Governor Mitt Romney’s campaign recently stated that he believes gay and lesbian families visiting one another in the hospital is a privilege and not a right. Additionally, he has spoken out against gay parents adopting children. Finally, the Governor has pledged to write discrimination against LGBT people into the US Constitution.

I hope that young Sophia wakes up on Wednesday morning to find there’s someone in the White House who believes her family should have the same protections as every other family in the country.

Come Out, Come Out, Wherever You Are!

11 Oct

Me and my brothers, I’m on the far right. Note the bevel.

October 11th is National Coming Out Day.

Coming Out in this country is something which has changed a great deal since I was a kid. For many young people today (though certainly not all), the process has become far less traumatic. The act of telling a friend or family member that you’re gay is now frequently met with a “so?” and a “cool, let’s go to a gay bar!”

While the reactions for some have changed, the process, the act of summoning the courage to say it, has remained the same. For me and for thousands of others, we spent years hiding – pretending to be something we  weren’t.

I dated girls in high school. Well, I hung out with girls in high school. At one point, one girl who was a good size larger than me, pushed me up against the band room lockers one afternoon. “I want you to go out with me.” she said. “If you know what’s good for you, you’ll say yes.” Ever the pacifist, I reluctantly agreed. Nothing ever happened outside of her falling asleep on my lap at a few parties (an action she had in common with my fiancé). Every moment with her was filled with fear. I wasn’t just afraid of getting my ass kicked, I was afraid of something happening where she would find out who I really was. And tell everyone about it.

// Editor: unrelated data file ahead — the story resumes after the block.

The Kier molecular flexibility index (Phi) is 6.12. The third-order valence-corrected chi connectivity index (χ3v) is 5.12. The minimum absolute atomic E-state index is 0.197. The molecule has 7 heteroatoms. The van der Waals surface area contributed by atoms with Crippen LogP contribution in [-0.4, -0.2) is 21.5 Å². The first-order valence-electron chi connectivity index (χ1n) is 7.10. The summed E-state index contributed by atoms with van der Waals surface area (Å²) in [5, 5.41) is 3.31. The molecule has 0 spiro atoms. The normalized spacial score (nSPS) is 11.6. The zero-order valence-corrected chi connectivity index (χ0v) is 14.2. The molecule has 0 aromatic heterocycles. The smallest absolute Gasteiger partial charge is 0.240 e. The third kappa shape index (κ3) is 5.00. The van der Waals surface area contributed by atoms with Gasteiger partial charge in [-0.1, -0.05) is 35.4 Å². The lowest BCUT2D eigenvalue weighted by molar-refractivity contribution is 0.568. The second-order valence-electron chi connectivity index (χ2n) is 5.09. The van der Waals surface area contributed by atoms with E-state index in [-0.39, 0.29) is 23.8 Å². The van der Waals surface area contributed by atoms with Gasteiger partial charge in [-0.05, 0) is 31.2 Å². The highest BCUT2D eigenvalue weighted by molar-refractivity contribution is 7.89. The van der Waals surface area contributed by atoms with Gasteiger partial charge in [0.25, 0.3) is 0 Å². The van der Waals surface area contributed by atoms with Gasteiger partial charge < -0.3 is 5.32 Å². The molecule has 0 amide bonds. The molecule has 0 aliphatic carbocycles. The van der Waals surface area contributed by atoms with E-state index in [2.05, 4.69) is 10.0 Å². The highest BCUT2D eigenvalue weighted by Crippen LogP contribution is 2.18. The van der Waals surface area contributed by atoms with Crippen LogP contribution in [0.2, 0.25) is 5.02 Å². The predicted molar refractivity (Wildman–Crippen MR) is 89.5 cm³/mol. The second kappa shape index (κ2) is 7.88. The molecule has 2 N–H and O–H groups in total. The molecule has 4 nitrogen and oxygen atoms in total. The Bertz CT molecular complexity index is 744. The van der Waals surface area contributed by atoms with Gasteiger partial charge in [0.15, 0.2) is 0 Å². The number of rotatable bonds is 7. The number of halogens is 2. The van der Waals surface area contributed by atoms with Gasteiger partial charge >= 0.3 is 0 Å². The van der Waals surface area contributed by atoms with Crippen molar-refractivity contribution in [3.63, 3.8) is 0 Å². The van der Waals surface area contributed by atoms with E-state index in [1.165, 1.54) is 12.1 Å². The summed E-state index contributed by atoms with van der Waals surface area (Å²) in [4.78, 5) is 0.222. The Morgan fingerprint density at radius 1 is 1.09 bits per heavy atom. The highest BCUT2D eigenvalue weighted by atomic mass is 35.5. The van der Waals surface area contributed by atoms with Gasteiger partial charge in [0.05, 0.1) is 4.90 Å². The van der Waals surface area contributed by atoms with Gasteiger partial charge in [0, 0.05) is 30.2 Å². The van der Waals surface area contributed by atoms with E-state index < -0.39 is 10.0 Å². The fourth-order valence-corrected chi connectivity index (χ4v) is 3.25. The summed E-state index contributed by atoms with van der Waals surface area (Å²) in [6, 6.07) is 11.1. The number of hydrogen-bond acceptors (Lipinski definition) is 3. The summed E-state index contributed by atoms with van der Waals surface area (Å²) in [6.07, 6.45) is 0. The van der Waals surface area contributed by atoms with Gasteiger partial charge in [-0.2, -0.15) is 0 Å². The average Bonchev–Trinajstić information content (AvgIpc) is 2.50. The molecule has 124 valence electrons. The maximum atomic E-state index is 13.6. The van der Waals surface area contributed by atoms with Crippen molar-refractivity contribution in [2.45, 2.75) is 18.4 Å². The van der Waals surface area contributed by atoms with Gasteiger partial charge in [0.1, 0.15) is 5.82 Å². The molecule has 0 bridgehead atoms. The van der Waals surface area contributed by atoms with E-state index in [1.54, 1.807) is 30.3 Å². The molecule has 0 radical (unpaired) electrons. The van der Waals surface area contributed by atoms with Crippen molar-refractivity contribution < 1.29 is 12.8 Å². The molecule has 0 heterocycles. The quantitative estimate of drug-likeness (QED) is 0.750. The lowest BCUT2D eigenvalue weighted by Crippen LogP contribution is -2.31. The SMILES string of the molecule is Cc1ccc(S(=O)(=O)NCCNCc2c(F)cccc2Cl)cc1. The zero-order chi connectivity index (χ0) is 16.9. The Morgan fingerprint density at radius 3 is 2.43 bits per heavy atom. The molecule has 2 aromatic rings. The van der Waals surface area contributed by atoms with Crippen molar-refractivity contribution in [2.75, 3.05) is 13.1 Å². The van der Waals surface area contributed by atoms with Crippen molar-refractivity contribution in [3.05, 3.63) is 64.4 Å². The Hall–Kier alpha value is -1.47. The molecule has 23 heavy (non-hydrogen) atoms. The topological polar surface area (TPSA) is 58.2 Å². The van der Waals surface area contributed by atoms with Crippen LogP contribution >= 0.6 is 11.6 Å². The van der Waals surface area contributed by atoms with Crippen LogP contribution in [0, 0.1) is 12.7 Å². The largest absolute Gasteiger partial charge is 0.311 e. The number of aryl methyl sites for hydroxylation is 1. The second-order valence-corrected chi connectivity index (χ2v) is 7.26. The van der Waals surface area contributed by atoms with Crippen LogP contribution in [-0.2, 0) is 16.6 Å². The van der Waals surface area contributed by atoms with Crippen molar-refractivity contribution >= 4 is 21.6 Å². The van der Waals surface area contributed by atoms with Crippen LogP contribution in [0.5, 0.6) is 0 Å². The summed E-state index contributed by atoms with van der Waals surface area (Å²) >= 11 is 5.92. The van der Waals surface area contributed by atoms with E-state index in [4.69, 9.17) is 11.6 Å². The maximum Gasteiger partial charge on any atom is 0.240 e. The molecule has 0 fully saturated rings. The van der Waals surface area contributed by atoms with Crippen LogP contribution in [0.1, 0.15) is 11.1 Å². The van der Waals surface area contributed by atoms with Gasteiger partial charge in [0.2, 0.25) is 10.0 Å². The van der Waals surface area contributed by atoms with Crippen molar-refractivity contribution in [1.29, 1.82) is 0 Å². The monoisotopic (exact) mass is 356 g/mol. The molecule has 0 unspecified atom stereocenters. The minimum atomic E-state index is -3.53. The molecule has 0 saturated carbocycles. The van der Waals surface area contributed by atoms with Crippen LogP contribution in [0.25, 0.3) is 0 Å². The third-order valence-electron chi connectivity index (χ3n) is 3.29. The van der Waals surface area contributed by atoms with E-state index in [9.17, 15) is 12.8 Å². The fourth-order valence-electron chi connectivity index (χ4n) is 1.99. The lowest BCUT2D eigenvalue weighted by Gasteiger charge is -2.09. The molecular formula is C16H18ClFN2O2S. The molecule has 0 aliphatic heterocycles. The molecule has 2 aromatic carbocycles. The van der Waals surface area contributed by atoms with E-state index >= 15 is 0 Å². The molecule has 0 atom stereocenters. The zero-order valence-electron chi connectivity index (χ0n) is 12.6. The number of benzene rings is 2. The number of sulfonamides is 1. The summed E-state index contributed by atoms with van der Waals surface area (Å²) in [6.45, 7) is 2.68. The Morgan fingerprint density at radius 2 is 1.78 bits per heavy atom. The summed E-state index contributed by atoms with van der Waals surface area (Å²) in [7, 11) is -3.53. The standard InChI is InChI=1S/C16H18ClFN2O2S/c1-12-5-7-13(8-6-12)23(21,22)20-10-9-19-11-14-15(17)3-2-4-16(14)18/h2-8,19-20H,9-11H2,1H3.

My first beard, Beth. Note my happiness.

Another girl I dated – to this day, one of the sweetest people I know, I had one date with. We went to see Shadowlands in the movie theater. The event was plagued by 3 different delays due to a faulty projector, so the already painfully-long film was met with two 30-minute intermissions. As if things weren’t awkward enough.
A card I received a few days later, professing her “love” for me…yes, she said “I love you”, caused me to end that very quickly.

So when I finally came out to my best friend John (as bisexual of course, cuz that’s the natural progression of things, right?), I expected shock and surprise. I mean, who would expect a 19 year old who’d never seriously dated a girl and dreamed of moving to New York City and starring on Broadway to be gay? Instead John offered to host a coming out party for me at his dorm and offered zero of the shock and awe I hoped for.

And of course, coming home from my first rennaisance faire with my Dad. And he claimed not to know.

In all seriousness though, when a person comes out to you, act surprised – even if you’re not. We work really hard to hide who we are in many cases and if upon coming out we’re met with a “Oh, I know. We all know,” what you’re saying to that person is “We’ve known forever, you’re bad at hiding and we’ve been talking about you behind your back for years.” Not exactly the most supportive message to send to someone in easily the most vulnerable place they’ve ever been in.

So today, on National Coming Out Day, be yourself. If you’re gay, tell someone who didn’t know before – maybe even someone who probably doesn’t care. Tell your taxi driver, your banker, the guy holding the door open at 7-11. In honor of all those who can’t come out for fear they’ll be kicked out of their homes, lose their livelihood, or worse – come out to someone new. And have a gay day.

 

 

14 years ago today

6 Oct

On October 7, 1998, Aaron Kreifels was riding his bike through a field in Wyoming. He wasn’t expecting that day to be different from any other beautiful sunny afternoon in the vast plains surrounding Laramie, but that day would change many lives.